Toronto Star
January 15, 2009

Bill Taylor
Special to the Star

When Marcelo Sagel first answers his cellphone for our interview, it’s not a good time to talk – he’s in the cockpit of a Porter Airlines Bombardier Q400 turboprop at Toronto City Centre Airport, about to fly to metro New York.

Amazing what two minutes of “face time” can do …

Back in January 2003, Sagel, 44, and his wife Marcela left their home in Buenos Aires. The economy wasn’t good and the airline that employed him went under.

A friend in Lancaster, Calif., hired him to manage a group of physical therapy clinics. Meanwhile, the Sagels had applied to come to Canada.

“I was missing flying,” he says. “I was applying everywhere.”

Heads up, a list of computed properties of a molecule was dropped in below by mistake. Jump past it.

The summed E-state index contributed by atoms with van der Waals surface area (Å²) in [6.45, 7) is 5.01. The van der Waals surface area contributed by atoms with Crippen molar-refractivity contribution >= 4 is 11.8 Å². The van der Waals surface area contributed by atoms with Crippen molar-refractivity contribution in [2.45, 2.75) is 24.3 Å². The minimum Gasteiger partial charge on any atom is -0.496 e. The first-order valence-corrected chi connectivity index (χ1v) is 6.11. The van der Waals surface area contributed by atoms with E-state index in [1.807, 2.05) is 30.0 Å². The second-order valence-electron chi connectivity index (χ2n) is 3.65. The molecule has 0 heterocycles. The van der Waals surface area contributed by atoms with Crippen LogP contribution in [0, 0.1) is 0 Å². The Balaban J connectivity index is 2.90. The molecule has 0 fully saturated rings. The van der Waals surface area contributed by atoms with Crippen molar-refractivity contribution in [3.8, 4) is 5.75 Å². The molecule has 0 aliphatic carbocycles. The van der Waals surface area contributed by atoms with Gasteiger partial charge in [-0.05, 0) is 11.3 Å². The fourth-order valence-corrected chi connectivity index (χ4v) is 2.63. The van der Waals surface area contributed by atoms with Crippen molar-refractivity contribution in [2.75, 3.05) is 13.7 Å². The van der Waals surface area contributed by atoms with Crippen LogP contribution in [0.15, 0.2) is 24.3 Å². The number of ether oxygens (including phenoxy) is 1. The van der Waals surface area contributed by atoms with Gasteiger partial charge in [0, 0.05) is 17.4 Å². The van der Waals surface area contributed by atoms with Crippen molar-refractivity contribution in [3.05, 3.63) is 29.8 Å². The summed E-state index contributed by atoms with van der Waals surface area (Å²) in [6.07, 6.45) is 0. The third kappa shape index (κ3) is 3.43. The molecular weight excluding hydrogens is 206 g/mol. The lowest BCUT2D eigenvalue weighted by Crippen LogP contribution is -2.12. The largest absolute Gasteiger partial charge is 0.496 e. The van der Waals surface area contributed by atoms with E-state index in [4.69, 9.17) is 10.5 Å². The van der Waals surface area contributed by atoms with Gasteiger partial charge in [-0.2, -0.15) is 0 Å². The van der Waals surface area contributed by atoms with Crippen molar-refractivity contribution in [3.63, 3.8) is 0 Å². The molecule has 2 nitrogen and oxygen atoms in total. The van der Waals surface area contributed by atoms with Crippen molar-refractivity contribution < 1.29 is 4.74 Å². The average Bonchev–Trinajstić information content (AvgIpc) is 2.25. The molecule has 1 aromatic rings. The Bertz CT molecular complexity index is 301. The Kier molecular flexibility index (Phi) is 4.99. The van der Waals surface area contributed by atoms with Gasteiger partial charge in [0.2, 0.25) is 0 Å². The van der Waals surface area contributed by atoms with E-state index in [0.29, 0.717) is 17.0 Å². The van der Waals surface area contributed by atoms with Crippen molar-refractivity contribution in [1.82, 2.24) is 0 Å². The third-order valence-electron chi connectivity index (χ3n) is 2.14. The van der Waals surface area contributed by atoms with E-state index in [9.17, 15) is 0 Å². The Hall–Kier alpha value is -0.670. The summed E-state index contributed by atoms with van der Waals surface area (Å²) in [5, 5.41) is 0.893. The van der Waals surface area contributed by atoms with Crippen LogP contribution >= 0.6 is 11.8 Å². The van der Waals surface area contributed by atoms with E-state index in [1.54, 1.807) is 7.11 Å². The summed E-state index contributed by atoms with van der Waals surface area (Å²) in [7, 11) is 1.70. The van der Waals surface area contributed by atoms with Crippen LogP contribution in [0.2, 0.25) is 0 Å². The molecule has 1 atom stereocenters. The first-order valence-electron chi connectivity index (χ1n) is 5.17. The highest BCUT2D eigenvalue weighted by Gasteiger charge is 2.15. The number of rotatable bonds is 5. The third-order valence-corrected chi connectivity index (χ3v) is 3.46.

Sagel landed a job in Northern Ontario, flying air ambulances for an Elliott Lake company.

“If you can land on remote territory in winter, you can handle anything,” he says. Sagel and his wife loved the North, but he wanted to get back to working for an airline. He sent out resumés but had no takers for a while.

Then in 2007, after his mother visited, he drove her to Toronto to fly home. While there, he decided to drop in on some potential employers.

“I walked into Porter and asked to talk to the chief pilot. He gave me a couple of minutes of his time.

“He asked what I was looking for, what experience I had. And a week or so later, he called me. That two minutes of eye contact made all the difference.”

Haya Zilberboim
She hates the words ‘Canadian experience’

Life in Israel was good for Haya Zilberboim, her husband Moty and their three sons, Etay, Ido and Joey.